Comprehensive Program Design
One shortcoming of RTI is that while its core assumptions include “that the educational system can effectively teach all children,” the approach does not account for gifted education. An inverted pyramid showing analogous increasing interventions for gifted children could be added to the model so that all children are addressed. A framework for such an approach has been developed by the Montana Office of Public Instruction.ix T.H.E. Company Inc.’s Online Program Operations Consulting Group theorized a similar, but more broad reaching approach in the fall of 2009 as a foundational component of the design of Progressive Intervention. This theory provides a relationship between the greater normalized K-12 student population and students well served by online education. This theory postulates the creation of two normalized student populations consisting of the +2? & +3? and -2? & -3? populations respectively. This theory creates a 7 Tier RtI model that accommodates for Dropout Recovery (-3σ ≈ Tiers III to I), Credit Recovery (-2σ ≈Tiers I to 0), three levels of Highly Capable, early college entrance, or advanced student performance in (+2σ and +3σ ≈Tiers -I to -III).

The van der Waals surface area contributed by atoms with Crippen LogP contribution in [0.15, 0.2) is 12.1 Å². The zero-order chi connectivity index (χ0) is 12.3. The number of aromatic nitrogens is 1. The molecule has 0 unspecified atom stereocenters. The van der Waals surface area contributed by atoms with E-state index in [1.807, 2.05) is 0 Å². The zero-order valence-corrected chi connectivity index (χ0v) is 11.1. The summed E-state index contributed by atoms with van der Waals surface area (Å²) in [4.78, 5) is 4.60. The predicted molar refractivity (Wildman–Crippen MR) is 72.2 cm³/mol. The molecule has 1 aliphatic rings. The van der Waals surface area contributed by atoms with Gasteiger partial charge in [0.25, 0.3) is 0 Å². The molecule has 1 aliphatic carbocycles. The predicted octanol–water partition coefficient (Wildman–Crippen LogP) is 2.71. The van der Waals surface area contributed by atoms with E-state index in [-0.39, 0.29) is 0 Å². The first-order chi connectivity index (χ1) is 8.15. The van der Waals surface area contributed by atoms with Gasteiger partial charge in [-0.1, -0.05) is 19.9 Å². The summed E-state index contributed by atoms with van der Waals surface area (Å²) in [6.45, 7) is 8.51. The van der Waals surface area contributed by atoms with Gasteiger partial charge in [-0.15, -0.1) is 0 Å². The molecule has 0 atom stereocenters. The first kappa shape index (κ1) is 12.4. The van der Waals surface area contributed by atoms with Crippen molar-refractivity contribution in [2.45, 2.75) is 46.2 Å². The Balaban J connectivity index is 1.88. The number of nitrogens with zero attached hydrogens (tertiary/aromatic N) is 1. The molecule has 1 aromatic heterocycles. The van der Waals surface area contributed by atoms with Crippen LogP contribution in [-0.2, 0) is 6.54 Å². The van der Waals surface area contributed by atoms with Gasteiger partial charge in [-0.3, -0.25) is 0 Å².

Progressive Intervention Centered Professional Learning Teams
An emerging best practice in the fall of 2011 is the use of Professional Learning Communities (PLC) to create regularly scheduled, data driven, staff meetings centered on assessing individual student’s performance as reflected in the data and anecdotal evidence and agreeing on student tier movements to elicit student performance modification. These efforts are showing early promise, but no conclusive data at this point.